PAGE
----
Donna Olshan:  We use the typical social media—Facebook, twitter and Linkedin. I would say that Linkedin has helped us more than the others. We own a lot of valuable domain names that point to our web site, olshan.com. We also own some of the best internet real estate there is: townhouse.com, nyrealestate.com, coops.com and some other great domain names. We also own some great addresses like 101cpw.com. All of these names point to our website and help us drive traffic. Many of these domain names were bought in 1994 and we consider them marketing currency for our firm and the properties we represent.

Eric Barron: I believe this is very personal. People say you must use a specific medium or you’re losing out and I think that’s a fallacy. I know agents that make 7 figures and don’t touch social media.   If you believe in things like Facebook, Linkedin, twitter or even a personal blog, then go for it.  If you don’t, then be authentic and stay away. Personally, I have great appreciation for Linkedin and have even been quoted as saying it’s been “life changing.”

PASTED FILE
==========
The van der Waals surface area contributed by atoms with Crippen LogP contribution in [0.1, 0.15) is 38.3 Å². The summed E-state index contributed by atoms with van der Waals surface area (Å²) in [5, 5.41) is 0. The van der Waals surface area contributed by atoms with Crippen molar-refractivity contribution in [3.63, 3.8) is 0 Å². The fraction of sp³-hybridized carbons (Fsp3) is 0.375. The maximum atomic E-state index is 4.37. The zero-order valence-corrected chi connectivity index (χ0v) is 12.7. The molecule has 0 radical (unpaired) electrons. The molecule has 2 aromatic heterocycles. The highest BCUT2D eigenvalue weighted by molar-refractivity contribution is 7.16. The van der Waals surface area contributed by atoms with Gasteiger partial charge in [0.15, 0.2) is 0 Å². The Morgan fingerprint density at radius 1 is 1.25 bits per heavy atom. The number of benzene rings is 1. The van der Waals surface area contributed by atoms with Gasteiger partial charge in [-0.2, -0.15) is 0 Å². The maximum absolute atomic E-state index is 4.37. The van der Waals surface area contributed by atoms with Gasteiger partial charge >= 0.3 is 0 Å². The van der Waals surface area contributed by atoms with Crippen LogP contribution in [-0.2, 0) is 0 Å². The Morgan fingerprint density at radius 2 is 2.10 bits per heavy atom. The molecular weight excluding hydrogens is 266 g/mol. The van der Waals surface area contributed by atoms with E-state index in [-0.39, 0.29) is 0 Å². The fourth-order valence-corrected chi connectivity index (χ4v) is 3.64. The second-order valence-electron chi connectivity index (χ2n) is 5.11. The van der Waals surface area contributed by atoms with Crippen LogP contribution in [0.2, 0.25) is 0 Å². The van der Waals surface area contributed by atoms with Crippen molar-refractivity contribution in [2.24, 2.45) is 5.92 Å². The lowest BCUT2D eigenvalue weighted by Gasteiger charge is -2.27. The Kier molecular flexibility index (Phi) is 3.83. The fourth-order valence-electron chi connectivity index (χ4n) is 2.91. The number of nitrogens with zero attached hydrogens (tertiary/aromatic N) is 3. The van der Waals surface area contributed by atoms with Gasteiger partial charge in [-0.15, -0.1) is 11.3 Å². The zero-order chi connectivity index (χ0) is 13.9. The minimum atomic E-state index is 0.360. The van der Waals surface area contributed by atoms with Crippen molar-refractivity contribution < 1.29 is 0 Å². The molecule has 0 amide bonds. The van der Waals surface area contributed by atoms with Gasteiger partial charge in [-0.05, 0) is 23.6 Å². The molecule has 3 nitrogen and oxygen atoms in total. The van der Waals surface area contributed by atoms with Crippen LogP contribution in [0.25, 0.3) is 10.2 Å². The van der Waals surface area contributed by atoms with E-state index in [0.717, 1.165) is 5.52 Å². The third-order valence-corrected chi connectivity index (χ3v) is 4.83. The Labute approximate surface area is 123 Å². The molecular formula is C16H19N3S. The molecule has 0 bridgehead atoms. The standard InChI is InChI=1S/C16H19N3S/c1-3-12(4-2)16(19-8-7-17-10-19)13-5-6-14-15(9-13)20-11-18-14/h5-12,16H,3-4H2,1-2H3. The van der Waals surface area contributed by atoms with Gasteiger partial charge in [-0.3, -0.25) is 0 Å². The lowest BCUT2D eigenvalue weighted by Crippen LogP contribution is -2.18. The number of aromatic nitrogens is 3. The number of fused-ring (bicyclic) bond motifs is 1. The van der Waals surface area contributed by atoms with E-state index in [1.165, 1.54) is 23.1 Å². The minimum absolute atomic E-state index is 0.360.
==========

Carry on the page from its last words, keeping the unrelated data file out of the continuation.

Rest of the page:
Jim Retz: Social media represents an important component of our strategic Marketing Plan. We have invested heavily to make sure that our sales ambassadors, department heads and managers embrace this as relationship-marketing (as compared to property-marketing). We provide clear direction, training, and support when desired for rich content – particularly on Facebook and LinkedIn. We know that the various venues have different audiences. Also, we’re fully confident engagement will continue to soar in the future.


3. We have been discussing new developments frequently at residencyNY.  Which new developments do you feel are the most desirable, and why?